First published in Unknown, August 1940
After posting the birthday tribute on Theodore Sturgeon yesterday, I downloaded a copy of his Selected Stories (after paying for it, of course). I thought I’ve got all of them in paper and wasn’t sure which one I wanted to get an electronic copy of. So I went with the selected stories. Some of my favorites are missing, such as “Shottle Bop”, but this volume contains some good stuff.
Like the horror classic “It”, which even though it seems to end on an upbeat note, has one of the most chilling last lines you’ll find anywhere. Continue reading
I’m a day late on this one, but Edward Hamilton Waldo, AKA Theodore Sturgeon, was born on February 26, 1918 on Staten Island, New York.
Sturgeon was best known as a short story writer, although he wrote some well received novels, such as More Than Human, The Dreaming Jewels, and the under-appreciated Some of Your Blood.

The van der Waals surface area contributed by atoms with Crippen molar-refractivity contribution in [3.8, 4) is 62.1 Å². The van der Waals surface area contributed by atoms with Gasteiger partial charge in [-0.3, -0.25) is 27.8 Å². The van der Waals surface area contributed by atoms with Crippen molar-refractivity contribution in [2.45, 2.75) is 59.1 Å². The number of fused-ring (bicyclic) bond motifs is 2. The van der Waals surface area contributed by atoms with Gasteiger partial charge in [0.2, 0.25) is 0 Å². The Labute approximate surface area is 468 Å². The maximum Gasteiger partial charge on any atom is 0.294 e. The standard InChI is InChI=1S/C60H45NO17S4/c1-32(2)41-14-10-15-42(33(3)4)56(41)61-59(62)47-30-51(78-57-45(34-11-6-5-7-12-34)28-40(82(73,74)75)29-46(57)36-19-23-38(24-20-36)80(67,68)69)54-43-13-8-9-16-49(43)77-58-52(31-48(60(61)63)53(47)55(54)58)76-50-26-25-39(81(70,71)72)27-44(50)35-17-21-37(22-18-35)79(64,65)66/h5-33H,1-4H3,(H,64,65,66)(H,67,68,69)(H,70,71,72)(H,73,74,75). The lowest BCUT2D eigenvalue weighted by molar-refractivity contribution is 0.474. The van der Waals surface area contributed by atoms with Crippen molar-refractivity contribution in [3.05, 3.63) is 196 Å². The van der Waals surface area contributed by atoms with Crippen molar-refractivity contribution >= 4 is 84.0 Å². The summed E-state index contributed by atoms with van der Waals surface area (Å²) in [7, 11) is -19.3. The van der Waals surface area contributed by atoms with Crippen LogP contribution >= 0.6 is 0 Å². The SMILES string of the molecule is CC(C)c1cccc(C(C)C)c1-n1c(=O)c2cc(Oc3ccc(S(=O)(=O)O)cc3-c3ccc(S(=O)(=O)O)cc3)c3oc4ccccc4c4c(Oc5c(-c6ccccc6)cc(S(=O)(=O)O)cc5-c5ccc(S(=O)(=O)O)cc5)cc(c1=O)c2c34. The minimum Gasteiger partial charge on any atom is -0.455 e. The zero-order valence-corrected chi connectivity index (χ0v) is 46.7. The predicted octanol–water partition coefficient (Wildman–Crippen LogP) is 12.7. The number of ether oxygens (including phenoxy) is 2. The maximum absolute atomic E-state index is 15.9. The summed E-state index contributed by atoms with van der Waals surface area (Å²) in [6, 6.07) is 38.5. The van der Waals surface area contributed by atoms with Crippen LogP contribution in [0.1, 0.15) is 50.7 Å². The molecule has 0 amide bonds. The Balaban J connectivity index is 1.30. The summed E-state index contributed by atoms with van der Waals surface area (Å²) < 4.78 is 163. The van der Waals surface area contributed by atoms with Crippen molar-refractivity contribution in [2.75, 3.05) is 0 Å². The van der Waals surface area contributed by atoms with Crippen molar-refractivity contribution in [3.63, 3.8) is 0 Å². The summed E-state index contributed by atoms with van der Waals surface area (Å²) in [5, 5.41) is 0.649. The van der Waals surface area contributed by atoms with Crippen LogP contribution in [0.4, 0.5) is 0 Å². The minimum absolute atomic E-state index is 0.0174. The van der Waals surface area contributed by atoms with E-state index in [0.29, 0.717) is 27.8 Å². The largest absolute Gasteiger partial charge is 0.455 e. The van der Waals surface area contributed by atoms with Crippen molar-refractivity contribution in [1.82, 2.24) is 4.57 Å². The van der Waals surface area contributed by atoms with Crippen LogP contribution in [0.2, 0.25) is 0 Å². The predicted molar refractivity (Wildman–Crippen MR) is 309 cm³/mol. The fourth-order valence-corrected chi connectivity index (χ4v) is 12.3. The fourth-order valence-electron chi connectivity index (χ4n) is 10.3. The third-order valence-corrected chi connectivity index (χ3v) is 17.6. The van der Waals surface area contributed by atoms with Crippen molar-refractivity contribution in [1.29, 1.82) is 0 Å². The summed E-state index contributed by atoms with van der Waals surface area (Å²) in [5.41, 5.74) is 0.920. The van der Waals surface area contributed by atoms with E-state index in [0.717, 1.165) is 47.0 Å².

He got his start writing for Unknown and Astounding in the late 1930s and early 1940s, Much of his best work was done in that time period.
Outside of science fiction and fantasy he’s probably best known for what has come to be called Sturgeon’s Law: 90% of everything is crap.
I really like Sturgeon’s short fiction, especially his early work. There’s a level of craftsmanship and fun that some of his later works, such as “If All Men Were Brothers, Would You Let One Marry Your Sister?” lack. Skip that story and go to “It” or “Mewhu’s Jet” or “Yesterday Was Monday.
His first collection was entitled Without Sorcery, which was something of a misnomer since much of it was fantasy. It was reprinted by Ballantine under the title Not Without Sorcery and is an excellent introduction to his work.
There was an attempt in the late 90s and 00s to collect all of Sturgeon’s short fiction between hardcovers. I think I’m missing the last of that set. But if you get a chance, read some of his work. It’s worth seeking out.